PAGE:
Although I once edited this paper, and have written for it for almost 40 years, I did not know that it is the oldest magazine in the world. I learn this from 10,000 Not Out, David Butterfield’s short but scholarly new history of the paper from its foundation in 1828 to today. I wonder why it has survived. Here, more or less at random, are aspects emerging from the past 10,000 issues.
• The paper began with ‘News of the Week’ and continues — in much crisper form — with ‘Portrait of the Week’ to this day. From time to time, this has been dropped, but the paper has mysteriously suffered as a result. The same applies to the leading article. Neither feature is among the best-read of the paper, yet both somehow guarantee it: news and comment first; book reviews after. The formula worked at once, and works still.
• Jokes have always been allowed. In the high-Victorian years of the joint editorship of Meredith Townsend and Richard Hole Hutton (1861-97), the tone was often serious, but Butterfield unearths their parody of academic philological study in which the text of ‘Hey Diddle Diddle the cat and the fiddle’ is discovered as an ancient inscription with all the words run as one: ‘In old writing of this sort, where there is no distinction of words, the first point naturally is to ascertain if any particular combination of letters occurs more than once… Here the letters THE occurring some seven times, gave the desired key to the whole. No one could doubt that they represented a common, and yet an important word.’ In 1967 the editor, Nigel Lawson, appointed Auberon Waugh as political columnist and put up a notice: ‘LIBEL. Mr Christopher Fildes and Mr Auberon Waugh have today joined the staff. As from today, The Spectator is no longer insured against libel.’
• The paper has never disdained stunts. J. St Loe Strachey (editor 1897-1924) offered a competition for the best ‘Model Wood Cottage’ that could be erected for £100 on his own estate. If, after a year, it could show it had withstood wind and rain, ‘I will then purchase it from [the winner] for the expended £100 upon it, plus £10 for a year’s loss of interest on capital’. If not, he would give the man who built it the land upon which it stood, plus access. The winner was the young Clough Williams-Ellis who, a year later, married Strachey’s daughter Amabel. Even more remarkable was The Spectator’s contribution to readiness for the Great War, which it presciently saw — as early as 1906 — was coming. Strachey proposed to train up ‘a hundred teenage lads’ to battle-readiness within six months. The Spectator Experimental Company was formed, funded by readers’ donations. It worked. King Edward VII inspected the recruits, and the following year, Haldane, the Secretary of State for War, used The Spectator’s model to create the Territorial Army. With recruitment so weak today, perhaps the Old Queen Street Irregulars should offer a version of the original.
• The Spectator gave birth to the following familiar phrases — the establishment (Henry Fairlie), the nanny state (Iain Macleod), young fogey (Alan Watkins), virtue-signalling (James Bartholomew).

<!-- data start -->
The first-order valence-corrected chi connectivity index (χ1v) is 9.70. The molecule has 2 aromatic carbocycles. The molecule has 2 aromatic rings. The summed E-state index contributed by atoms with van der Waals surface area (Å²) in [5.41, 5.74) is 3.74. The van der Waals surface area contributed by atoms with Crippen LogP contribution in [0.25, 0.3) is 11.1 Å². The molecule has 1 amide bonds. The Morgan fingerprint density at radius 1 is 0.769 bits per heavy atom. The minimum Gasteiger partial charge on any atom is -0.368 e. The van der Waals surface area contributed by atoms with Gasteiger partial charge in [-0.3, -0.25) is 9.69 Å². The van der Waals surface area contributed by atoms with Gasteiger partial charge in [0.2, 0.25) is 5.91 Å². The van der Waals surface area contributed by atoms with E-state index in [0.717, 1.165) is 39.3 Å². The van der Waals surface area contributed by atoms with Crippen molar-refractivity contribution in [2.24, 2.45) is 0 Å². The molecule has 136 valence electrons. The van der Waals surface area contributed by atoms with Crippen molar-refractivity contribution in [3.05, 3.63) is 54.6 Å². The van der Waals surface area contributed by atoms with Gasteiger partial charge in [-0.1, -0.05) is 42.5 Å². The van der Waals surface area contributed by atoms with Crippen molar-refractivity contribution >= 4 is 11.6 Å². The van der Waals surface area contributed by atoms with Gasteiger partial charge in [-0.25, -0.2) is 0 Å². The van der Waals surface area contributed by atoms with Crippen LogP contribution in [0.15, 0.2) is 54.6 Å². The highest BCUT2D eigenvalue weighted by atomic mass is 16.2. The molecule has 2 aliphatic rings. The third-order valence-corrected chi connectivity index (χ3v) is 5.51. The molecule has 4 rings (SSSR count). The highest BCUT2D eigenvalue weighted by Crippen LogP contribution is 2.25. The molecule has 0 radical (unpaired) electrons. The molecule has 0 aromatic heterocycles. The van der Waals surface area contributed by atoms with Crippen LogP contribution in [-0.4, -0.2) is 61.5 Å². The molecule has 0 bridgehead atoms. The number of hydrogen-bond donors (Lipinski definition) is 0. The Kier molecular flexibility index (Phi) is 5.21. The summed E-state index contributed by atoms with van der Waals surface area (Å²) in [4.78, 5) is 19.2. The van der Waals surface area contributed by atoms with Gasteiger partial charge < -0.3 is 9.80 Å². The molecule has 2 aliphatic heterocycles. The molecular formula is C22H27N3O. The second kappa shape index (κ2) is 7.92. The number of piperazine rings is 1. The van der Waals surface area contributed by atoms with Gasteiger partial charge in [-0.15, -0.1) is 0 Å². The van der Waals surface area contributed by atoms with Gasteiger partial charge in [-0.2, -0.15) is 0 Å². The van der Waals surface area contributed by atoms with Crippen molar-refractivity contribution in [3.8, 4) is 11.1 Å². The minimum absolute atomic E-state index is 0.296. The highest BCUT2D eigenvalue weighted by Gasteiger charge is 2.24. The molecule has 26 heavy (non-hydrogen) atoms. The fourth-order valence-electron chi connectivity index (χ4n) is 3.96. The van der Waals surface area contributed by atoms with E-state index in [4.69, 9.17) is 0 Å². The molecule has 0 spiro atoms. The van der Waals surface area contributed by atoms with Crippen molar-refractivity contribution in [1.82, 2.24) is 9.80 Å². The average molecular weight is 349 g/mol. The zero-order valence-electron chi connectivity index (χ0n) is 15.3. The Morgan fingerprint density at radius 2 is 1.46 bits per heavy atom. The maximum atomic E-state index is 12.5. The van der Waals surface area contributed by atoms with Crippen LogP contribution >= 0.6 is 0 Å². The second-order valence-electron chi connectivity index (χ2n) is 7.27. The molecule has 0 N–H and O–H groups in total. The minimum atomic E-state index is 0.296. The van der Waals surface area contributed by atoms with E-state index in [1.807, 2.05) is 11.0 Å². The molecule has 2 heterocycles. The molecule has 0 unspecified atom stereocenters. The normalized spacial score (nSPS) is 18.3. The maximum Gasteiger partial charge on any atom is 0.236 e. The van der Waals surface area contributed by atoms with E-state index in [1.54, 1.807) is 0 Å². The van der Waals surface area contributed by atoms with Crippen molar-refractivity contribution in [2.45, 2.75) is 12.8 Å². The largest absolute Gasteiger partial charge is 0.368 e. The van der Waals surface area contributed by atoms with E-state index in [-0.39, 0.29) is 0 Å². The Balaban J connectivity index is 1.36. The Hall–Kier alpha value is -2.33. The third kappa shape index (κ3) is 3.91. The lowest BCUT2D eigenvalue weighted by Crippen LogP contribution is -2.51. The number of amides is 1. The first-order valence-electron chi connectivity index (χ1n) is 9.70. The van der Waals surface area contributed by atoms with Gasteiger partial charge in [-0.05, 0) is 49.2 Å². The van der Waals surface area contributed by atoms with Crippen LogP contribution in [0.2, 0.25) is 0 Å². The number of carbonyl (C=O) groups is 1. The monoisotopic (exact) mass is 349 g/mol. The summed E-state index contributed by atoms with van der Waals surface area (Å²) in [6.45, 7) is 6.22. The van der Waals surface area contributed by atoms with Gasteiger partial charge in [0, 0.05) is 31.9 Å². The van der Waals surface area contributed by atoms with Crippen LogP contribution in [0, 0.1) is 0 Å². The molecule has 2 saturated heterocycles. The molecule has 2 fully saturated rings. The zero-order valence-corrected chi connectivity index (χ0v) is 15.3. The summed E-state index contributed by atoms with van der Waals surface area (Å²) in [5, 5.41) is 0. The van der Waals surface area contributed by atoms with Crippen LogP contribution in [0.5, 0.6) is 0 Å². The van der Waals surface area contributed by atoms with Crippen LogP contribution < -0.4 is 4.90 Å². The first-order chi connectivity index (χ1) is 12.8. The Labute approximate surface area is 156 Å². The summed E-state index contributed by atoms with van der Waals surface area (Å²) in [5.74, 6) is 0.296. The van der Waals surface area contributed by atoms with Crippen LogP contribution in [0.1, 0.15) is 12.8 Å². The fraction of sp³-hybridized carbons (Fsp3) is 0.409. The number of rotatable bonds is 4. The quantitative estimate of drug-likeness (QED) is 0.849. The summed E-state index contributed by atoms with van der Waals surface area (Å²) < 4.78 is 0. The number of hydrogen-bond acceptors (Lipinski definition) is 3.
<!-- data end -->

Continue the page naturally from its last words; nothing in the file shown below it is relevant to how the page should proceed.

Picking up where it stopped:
• It is, as a general rule, a bad idea for MPs to be editors of the paper, because their career ambitions tend to clash with The Spectator’s journalistic independence. It was outrageous that Boris Johnson was made to ‘apologise to Liverpool’ by his party’s leader, about a leading article published in The Spectator under his editorship: the paper is not under the control of any party. Yet the fact is that the three editors who were also sitting MPs — Ian Gilmour (also proprietor), Iain Macleod and Johnson — were all very good at the job, as was Nigel Lawson, who became an MP later. General rules are often successfully broken in this paper’s history.
• Mistakes. In an interview with Il Duce in 1926, Francis Yeats-Brown wrote that Mussolini ‘would not willingly harm a mouse’. From 1859-61, the paper went through a weird period in which it was, in effect, secretly owned by two Americans, one of whom, Benjamin Moran, was the United States ambassador in London. They turned it into a propaganda sheet for President James Buchanan. There were also long periods when the paper campaigned for teetotalism.
• The paper was sold three times for the same sum (and therefore for greatly decreasing real value) — £75,000 — in 1951, 1967 and 1975. Today, it is thought to be worth more than £20 million.
• Obviously, famous people have often written for The Spectator, but that is not so important. What is striking is to find the writers who later became famous. The paper’s roll-call of these of these includes John Buchan, Graham Greene, Bernard Levin and Hilary Mantel. Karl Marx had a letter published in 1850.
• In February 2006, The Spectator online was the only British publication brave enough to republish the Danish cartoon of the prophet Muhammad with his turban rendered as a bomb. Its editor at that time was Dominic Cummings, now famous for other reasons. If one had to single out a common thread in the magazine which has made it sometimes Tory, sometimes Liberal, sometimes politically homeless (and never socialist), it has been a love of freedom. This love is expressed not only in political and cultural views but in its attitude to the readers. They were thus defined, in 2005, by the then editor, whose style discloses his identity: ‘He or she could be anyone who likes to be provoked in their journalism and likes good writing… I could not say that the Spectator reader has the mouth of Marilyn Monroe, the mind of Einstein, and the legs of, erm, Kermit the Frog. Just people who like the feel of something civilised and different.’ This was true under its individualistic first editor, a brave Scot called Robert Rintoul, and it is true under the brave, individualistic Scot who edits it today.